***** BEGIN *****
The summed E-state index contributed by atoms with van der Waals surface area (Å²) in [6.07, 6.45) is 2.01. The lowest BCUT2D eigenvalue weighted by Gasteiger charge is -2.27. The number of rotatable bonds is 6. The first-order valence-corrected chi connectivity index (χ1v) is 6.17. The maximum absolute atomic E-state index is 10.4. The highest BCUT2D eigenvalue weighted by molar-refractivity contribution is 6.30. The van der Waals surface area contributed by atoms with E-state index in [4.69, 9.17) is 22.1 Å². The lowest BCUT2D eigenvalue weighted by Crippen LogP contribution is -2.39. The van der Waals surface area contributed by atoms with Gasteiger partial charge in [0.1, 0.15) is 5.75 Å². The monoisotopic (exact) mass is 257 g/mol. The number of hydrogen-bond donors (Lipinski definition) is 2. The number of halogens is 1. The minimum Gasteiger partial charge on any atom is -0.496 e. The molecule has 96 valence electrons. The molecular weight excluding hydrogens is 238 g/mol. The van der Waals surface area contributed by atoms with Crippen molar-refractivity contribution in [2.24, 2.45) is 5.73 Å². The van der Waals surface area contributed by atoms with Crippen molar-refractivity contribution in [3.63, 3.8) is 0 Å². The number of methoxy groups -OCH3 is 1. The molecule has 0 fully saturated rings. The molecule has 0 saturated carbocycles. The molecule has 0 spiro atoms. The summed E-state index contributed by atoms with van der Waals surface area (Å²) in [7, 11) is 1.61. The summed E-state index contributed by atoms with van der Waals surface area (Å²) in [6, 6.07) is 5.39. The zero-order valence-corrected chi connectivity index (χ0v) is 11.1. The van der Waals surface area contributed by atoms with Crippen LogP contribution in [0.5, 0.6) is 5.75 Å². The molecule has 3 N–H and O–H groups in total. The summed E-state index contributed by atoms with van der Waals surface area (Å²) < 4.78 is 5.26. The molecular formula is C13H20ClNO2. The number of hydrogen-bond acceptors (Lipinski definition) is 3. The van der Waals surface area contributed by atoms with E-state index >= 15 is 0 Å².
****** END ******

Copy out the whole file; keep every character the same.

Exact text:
The summed E-state index contributed by atoms with van der Waals surface area (Å²) in [6.07, 6.45) is 2.01. The lowest BCUT2D eigenvalue weighted by Gasteiger charge is -2.27. The number of rotatable bonds is 6. The first-order valence-corrected chi connectivity index (χ1v) is 6.17. The maximum absolute atomic E-state index is 10.4. The highest BCUT2D eigenvalue weighted by molar-refractivity contribution is 6.30. The van der Waals surface area contributed by atoms with E-state index in [4.69, 9.17) is 22.1 Å². The lowest BCUT2D eigenvalue weighted by Crippen LogP contribution is -2.39. The van der Waals surface area contributed by atoms with Gasteiger partial charge in [0.1, 0.15) is 5.75 Å². The monoisotopic (exact) mass is 257 g/mol. The number of hydrogen-bond donors (Lipinski definition) is 2. The number of halogens is 1. The minimum Gasteiger partial charge on any atom is -0.496 e. The molecule has 96 valence electrons. The molecular weight excluding hydrogens is 238 g/mol. The van der Waals surface area contributed by atoms with Crippen molar-refractivity contribution in [2.24, 2.45) is 5.73 Å². The van der Waals surface area contributed by atoms with Crippen molar-refractivity contribution in [3.63, 3.8) is 0 Å². The number of methoxy groups -OCH3 is 1. The molecule has 0 fully saturated rings. The molecule has 0 saturated carbocycles. The molecule has 0 spiro atoms. The summed E-state index contributed by atoms with van der Waals surface area (Å²) in [7, 11) is 1.61. The summed E-state index contributed by atoms with van der Waals surface area (Å²) in [6, 6.07) is 5.39. The zero-order valence-corrected chi connectivity index (χ0v) is 11.1. The van der Waals surface area contributed by atoms with Crippen LogP contribution in [0.5, 0.6) is 5.75 Å². The molecule has 3 N–H and O–H groups in total. The summed E-state index contributed by atoms with van der Waals surface area (Å²) < 4.78 is 5.26. The molecular formula is C13H20ClNO2. The number of hydrogen-bond acceptors (Lipinski definition) is 3. The van der Waals surface area contributed by atoms with E-state index >= 15 is 0 Å².